7:
8:  # This is for iOS devices with retina displays.
9:  height = 40
10:
11:  # Statusbar image data for an iPhone 4, 4s, 5, 5c, or 5s portrait screenshot.
12:  # The data string is compressed and base64-encoded.
13:  img = {'mode': 'L',
14:         'box':  (640, 40),
15:         'lbox': (0, 0, 160, 40),
16:         'cbox': (260, 0, 380, 40),
17:         'rbox': (500, 0, 640, 40),
18:         'data': ''.join(
19:                 ['eJztmnt0FNUdx+8k2U2WPJpwAEliw8sQiMYDlpgDKIIBAwhqBRKxQBWtj9JS',
20:                  'Ci2hxFiEVuIxelr1YEIUSyFtgbQVewwChRZsSirhFaS2Fs2rYmIeQLJ5LOzO',
21:                  't/fOzM5jz26ax2YzHu/nj5n53Ufu785+c+/93TuEcDgcDofD4XA4HA6Hw+Fw',
22:                  'OBwOh/PlxTJ3sD3gfIWZ3fDJYLvA+epymwO/8pFlycg7XH0VrdWH8zIsgfSp',
23:                  'TwTHhemsyBHG3LCxMiPdCbHUGOY2hrCsAfcwIFgXzdabSyvQMyoeHhx/S9Ca',
24:                  '4DUj4eUmnXtNL48KsGPdklNR8YAhYcI71yGeWahYa+sA+7YYXf4Md0ea/7pG',
25:                  'YAll7J27c5+nhlMYcK/7wO7H5PuIgjOdNe/OUVKzDn1mP5kfpVjLTrSf3xyk',
26:                  'GPl4SFc9q+zmHjaUXJbVb2f7QkPjAm/JkfkOj38QR/7XAu2bT2a5gO/oE+L+',
27:                  'K/nonCdZm2SP/6IbtGfoevJeBJH1hwlK7kWz6m8KXpLuk5vgKmsGtkjWG8Dn',
28:                  '5UCdPCQsR9GdOeJrcoUM8U19/XOJW3s4/uUlngtgvxizt5fvyU3ftHHH2VPP',
29:                  '3eqRN7WK+VS+cWZsEAmKvesnf2dm1bQAe+iLoUxtkv6Cc0pZ9BR2Cjj45I5r',
30:                  'aJ1IrUzgi7x1F4AirQrVX8dGypYDtOozRNHfZjkzFSbVX+QpWX8hZ7FrJLEs',
31:                  'cYrTqbUE9jlBZHQpDkqFPjpNPd/VKY32I+r/Fa7/A6LQ1UP9OQSx+xeQ8HqN',
32:                  'o/b1Uf20NLJFXeuuxw15j1yjaX9I0aWklDAfV3T/ugLFPjgV/d0HtNgIeRA4',
33:                  'Qt/eM0ABTayEOIuQYQ0QY9UqVH+N8tMGupgQFP39R0560ZT6S8rbfRWy/jJQ',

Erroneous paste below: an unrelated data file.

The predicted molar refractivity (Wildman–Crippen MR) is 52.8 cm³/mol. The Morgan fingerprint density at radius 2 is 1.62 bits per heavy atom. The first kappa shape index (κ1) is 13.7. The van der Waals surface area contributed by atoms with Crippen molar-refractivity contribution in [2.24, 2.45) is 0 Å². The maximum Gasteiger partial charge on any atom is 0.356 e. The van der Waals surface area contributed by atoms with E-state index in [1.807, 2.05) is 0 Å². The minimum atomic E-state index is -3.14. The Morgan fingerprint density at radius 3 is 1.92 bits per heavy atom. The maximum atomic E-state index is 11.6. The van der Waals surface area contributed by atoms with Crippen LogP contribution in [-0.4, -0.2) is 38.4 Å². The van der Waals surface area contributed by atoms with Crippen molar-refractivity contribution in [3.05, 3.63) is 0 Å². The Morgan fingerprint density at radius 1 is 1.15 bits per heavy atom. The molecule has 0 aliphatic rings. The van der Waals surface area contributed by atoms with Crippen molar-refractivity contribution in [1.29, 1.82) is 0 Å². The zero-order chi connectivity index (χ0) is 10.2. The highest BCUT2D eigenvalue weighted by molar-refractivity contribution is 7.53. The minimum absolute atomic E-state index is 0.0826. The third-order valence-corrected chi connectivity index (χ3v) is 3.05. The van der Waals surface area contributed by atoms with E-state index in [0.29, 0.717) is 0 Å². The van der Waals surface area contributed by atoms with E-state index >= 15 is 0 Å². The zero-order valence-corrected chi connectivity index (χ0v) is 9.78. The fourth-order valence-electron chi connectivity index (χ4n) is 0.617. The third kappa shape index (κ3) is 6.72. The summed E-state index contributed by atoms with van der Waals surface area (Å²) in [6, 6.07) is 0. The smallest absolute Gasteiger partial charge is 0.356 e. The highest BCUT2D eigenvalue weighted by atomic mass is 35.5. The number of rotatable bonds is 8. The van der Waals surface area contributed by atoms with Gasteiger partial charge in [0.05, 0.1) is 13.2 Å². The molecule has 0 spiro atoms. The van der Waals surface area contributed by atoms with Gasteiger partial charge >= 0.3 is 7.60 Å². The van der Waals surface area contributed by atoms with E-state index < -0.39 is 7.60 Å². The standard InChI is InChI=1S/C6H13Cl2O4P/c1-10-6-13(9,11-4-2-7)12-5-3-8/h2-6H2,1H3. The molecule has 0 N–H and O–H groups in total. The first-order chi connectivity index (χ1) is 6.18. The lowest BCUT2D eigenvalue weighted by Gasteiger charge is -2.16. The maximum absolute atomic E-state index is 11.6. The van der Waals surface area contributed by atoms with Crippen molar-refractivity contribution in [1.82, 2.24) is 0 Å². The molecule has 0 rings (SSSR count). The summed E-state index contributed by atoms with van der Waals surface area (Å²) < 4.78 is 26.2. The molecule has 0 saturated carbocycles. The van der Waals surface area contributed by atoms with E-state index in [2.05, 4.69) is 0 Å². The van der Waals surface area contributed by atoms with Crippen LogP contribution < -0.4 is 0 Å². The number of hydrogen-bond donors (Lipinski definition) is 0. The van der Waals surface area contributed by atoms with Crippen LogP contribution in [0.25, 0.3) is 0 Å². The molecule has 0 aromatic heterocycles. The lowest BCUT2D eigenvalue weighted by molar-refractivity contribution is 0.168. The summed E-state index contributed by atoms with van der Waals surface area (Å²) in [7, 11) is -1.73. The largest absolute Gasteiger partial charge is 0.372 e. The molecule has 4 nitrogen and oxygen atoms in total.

34:                  'L022v0QJvZ7AembE23ELvcViK70uA1v2CaWO2wx/QxREL1rzyv/RX0arVKpt',
35:                  'br8sjTuMra83ZM5zoGm+R4V5TXB4pg0Oj6HrRUV/WbRndDbdCbCx2dKKSwIZ',
36:                  'AxxiednAU2odTX830N7GSvqj81kaSxFq2aPp9LdI+mEk/b2K56SkeNgtZLjo',
37:                  'CJWsImwgbIpeTZhCv0Wva7DW+Df8pr/RV5VibaP7Yek4Ymi80KO5zNMsHAy5',
38:                  't+jsZVw+W7QghFpjT2f27gUOEIl2ZK9Q9GfNP8acakSnlZl0cv0GWQXkMiMN',
39:                  '+JNaSdNfOO3ueEl/BcArLGWa9Gg6/QlWq3WZrL+jWCSnNeEm2pXzsvF9FNNr',
40:                  'MtYRNhHQ2GtSV6lHJ3qnP/vbN/pypkAtV9APSyPU6NcUz/ZoOCWsqFLzq74t',
41:                  'SGkmwHISfwtabog/qKTkxfMLwINsNv0mM2xApVpE099iutoIlfSXYUd9ME15',
42:                  'hY6eJtQfI0vW30UoYewJ3E2n2n2ykYH36TXCyQaPHBpL2T6q99h16qX+RBz1',
43:                  '5UitWq62H5bGBEPbNV5ajDlgKPLe0D68voFgK+xjiVF/CcBx6WEj8ATZAfoj',
44:                  'Ma7hklqE6q85gZL8vSvA74mkv2m7qAZpDFOPyghz668BY2T7MO4jT2OnbEzH',
45:                  'aXYraY4j0VVlhBSKtDfhqfptp97qr92XI1oY4xD6bmncaWi70kuLa2n65S1p',
46:                  'NhKWtvkL+ryuP+/Rf8x0UYl56G8SUCo9rGEL2beB2yXrCjrUIvr9lza2bGf6',